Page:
I recently finished the book Once a Runner by John Parker Jr. If you haven’t read it, you should. It’s an excellent novel that really captures the world of serious runners—from their grueling training schedules down to the lung-burning pain caves that elite athletes push their bodies and minds into to seek out the absolute limits of human potential. The book will inspire you to lace up your shoes and hammer out 400s at your local track. And it will likely make you reminisce on your own running journey. At least, it did for me.
Like many of you, I was once not a runner. I did not run track or cross-country in school. In fact, I did not run at all. I was too busy smoking cigarettes behind the high school gymnasium. I could not have run a mile if I tried. It was not until my early 30s that I took up running. I did it for my health and because I needed to calm the restless desire I had to push beyond my comfort zone. Something deep down told me I needed to move. And so, I did.
The beauty of ultrarunning is that there is no prerequisite. You can start at any stage in life. To participate, you simply need some drive and determination. Talent helps, but it is not required to join, nor do you need it to be accepted. The community is open to all shapes, colors, backgrounds and paces. You can be an accountant or a former Olympian. We all line up and finish at the same place.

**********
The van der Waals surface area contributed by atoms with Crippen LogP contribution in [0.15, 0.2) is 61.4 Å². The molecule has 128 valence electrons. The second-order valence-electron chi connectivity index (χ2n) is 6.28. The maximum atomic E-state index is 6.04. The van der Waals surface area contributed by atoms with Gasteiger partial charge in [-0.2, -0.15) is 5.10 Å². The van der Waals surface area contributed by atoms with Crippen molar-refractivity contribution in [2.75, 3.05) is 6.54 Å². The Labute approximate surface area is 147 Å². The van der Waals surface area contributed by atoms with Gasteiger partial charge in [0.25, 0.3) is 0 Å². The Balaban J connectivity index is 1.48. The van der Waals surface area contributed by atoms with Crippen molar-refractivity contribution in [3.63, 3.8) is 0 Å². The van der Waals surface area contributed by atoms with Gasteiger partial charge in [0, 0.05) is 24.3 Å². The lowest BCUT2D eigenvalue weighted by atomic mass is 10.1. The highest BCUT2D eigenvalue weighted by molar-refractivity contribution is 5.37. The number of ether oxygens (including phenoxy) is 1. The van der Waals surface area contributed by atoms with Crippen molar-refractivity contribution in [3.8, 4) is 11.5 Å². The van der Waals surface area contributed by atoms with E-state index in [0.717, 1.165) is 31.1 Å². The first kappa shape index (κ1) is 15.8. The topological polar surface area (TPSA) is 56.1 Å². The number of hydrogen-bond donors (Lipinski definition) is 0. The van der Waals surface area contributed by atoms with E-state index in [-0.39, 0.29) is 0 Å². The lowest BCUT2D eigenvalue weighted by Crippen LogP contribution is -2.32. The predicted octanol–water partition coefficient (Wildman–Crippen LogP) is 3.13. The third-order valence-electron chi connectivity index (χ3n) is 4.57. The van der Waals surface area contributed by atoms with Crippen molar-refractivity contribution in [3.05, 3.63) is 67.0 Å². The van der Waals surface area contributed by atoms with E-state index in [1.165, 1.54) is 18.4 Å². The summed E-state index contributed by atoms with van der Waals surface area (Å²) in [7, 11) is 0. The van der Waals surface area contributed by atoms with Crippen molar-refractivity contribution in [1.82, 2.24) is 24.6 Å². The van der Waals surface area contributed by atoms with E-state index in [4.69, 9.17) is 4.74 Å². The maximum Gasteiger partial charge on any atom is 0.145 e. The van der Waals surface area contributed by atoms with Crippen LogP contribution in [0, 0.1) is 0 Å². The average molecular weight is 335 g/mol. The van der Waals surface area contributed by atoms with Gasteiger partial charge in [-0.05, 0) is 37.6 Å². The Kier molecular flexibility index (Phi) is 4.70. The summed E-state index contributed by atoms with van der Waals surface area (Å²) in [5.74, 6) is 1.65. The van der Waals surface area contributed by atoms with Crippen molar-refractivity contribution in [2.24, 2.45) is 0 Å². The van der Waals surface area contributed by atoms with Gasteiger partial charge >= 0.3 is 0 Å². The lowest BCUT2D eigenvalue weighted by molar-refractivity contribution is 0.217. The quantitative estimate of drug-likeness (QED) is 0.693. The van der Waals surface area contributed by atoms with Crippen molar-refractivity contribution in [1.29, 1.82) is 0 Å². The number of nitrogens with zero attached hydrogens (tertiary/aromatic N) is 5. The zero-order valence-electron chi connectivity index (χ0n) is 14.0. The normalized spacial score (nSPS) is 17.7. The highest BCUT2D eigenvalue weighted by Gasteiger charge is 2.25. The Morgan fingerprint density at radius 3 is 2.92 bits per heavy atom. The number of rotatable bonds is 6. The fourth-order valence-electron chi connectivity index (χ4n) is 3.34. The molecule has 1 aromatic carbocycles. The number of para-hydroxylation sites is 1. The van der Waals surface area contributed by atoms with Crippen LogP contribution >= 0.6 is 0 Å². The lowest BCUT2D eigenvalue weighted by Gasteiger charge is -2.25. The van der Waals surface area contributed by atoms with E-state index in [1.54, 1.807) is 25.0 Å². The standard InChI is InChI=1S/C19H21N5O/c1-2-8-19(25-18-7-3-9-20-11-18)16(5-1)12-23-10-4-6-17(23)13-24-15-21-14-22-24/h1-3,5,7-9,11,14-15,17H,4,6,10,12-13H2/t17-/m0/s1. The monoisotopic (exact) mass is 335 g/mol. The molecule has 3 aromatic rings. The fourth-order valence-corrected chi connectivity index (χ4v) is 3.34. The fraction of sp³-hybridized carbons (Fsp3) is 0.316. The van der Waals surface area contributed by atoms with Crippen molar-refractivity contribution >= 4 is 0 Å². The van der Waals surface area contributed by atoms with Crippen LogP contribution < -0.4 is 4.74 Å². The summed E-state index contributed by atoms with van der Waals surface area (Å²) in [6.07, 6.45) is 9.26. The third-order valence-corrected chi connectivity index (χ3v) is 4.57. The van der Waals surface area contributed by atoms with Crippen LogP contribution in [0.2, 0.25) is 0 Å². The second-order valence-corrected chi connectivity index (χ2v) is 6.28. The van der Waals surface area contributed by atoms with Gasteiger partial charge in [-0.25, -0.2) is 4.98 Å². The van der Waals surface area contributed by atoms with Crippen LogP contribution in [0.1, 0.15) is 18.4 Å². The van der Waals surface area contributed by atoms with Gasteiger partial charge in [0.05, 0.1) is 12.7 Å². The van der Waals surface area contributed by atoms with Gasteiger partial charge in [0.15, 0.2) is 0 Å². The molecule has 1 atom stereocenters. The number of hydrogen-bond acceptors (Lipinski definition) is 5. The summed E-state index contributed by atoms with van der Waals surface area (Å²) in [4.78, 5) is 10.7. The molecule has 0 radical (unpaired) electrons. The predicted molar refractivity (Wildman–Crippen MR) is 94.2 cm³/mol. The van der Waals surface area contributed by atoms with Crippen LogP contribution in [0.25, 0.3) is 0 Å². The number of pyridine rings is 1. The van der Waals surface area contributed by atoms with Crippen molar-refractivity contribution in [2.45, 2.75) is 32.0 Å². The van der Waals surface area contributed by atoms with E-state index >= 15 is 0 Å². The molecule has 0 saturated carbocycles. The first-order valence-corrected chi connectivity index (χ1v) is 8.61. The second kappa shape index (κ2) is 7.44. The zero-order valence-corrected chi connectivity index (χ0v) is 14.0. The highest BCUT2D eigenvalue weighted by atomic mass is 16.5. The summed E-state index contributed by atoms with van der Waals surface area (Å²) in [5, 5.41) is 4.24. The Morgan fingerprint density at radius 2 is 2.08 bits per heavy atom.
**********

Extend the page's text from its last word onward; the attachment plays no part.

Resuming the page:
Many of us turn to ultrarunning to better ourselves, not necessarily to compete against others. Our competition is more often with anxiety, obesity, addiction, loss or Father Time, than it is with our fellow runners. Ultrarunning is therapeutic and medicinal – it is many things to many people. For me, ultrarunning opened doors to new opportunities, new friends and new adventures. It taught me the value of commitment and discipline, and it gave me confidence that I could accomplish more than I ever imagined I could.
I firmly believe there is a correlation between running ultramarathons and being successful in life. The dedication, grit and accountability it takes to train for, and complete long-distance foot races often translates to the workplace. We learn through running what hard work is, and how to fight back the voices telling us we are not good enough to accomplish our goals. No one will argue that we are saving the world while we’re out running around in the woods with our little packs on, popping blisters and downing gels like sugar-crazed lunatics. But perhaps running provides the confidence-building tools that remind us of what we are capable of beyond the trails.
As we work towards new goals in 2021, both in running and in life, remember the lessons you have learned through ultrarunning. The same qualities we all share that help get us to the finish lines are the same ones we need to make our world a better place. Attack 2021 like you would a 100-mile training plan. And remember, you do not need to have been a public speaker to let your voice be heard, or a frontline healthcare worker to lend a helping hand. Just as you do not need to have once been a runner to be one now.
Good Luck and Happy New Year.